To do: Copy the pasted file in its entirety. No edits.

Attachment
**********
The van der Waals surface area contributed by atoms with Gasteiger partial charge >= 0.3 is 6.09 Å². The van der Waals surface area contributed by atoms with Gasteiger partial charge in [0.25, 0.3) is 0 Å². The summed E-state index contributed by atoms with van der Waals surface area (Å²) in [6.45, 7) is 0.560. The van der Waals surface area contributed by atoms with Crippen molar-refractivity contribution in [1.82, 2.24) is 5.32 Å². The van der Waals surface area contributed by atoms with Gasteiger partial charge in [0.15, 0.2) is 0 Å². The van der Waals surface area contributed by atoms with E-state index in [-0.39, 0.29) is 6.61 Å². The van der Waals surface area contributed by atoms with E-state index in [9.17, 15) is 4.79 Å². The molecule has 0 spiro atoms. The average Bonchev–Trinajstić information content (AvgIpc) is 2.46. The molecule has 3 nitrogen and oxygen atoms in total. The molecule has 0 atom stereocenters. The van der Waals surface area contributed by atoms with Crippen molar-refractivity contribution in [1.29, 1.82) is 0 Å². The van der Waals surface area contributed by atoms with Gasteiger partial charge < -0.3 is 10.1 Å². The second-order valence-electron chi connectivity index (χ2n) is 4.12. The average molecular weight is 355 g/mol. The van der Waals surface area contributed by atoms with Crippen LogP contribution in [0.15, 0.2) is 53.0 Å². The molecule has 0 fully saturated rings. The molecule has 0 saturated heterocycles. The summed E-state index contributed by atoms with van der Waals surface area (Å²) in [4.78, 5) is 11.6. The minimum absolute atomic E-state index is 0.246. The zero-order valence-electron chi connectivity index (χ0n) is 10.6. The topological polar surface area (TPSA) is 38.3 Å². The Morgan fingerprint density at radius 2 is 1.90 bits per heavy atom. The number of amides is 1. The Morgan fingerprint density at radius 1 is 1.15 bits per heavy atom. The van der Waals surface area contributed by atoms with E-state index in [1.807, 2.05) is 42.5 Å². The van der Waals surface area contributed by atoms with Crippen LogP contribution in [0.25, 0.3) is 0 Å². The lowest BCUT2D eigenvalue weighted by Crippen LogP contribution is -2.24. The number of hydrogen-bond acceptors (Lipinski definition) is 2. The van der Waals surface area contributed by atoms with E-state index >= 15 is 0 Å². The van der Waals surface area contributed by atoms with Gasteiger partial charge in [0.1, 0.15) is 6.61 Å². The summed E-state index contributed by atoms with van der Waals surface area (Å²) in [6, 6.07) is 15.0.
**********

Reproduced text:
The van der Waals surface area contributed by atoms with Gasteiger partial charge >= 0.3 is 6.09 Å². The van der Waals surface area contributed by atoms with Gasteiger partial charge in [0.25, 0.3) is 0 Å². The summed E-state index contributed by atoms with van der Waals surface area (Å²) in [6.45, 7) is 0.560. The van der Waals surface area contributed by atoms with Crippen molar-refractivity contribution in [1.82, 2.24) is 5.32 Å². The van der Waals surface area contributed by atoms with Gasteiger partial charge in [0.15, 0.2) is 0 Å². The van der Waals surface area contributed by atoms with E-state index in [-0.39, 0.29) is 6.61 Å². The van der Waals surface area contributed by atoms with E-state index in [9.17, 15) is 4.79 Å². The molecule has 0 spiro atoms. The average Bonchev–Trinajstić information content (AvgIpc) is 2.46. The molecule has 3 nitrogen and oxygen atoms in total. The molecule has 0 atom stereocenters. The van der Waals surface area contributed by atoms with Crippen molar-refractivity contribution in [1.29, 1.82) is 0 Å². The van der Waals surface area contributed by atoms with Gasteiger partial charge < -0.3 is 10.1 Å². The second-order valence-electron chi connectivity index (χ2n) is 4.12. The average molecular weight is 355 g/mol. The van der Waals surface area contributed by atoms with Crippen LogP contribution in [0.15, 0.2) is 53.0 Å². The molecule has 0 fully saturated rings. The molecule has 0 saturated heterocycles. The summed E-state index contributed by atoms with van der Waals surface area (Å²) in [4.78, 5) is 11.6. The minimum absolute atomic E-state index is 0.246. The zero-order valence-electron chi connectivity index (χ0n) is 10.6. The topological polar surface area (TPSA) is 38.3 Å². The Morgan fingerprint density at radius 2 is 1.90 bits per heavy atom. The number of amides is 1. The Morgan fingerprint density at radius 1 is 1.15 bits per heavy atom. The van der Waals surface area contributed by atoms with E-state index in [1.807, 2.05) is 42.5 Å². The van der Waals surface area contributed by atoms with Crippen LogP contribution in [0.25, 0.3) is 0 Å². The lowest BCUT2D eigenvalue weighted by Crippen LogP contribution is -2.24. The number of hydrogen-bond acceptors (Lipinski definition) is 2. The van der Waals surface area contributed by atoms with E-state index >= 15 is 0 Å². The van der Waals surface area contributed by atoms with Gasteiger partial charge in [0.1, 0.15) is 6.61 Å². The summed E-state index contributed by atoms with van der Waals surface area (Å²) in [6, 6.07) is 15.0.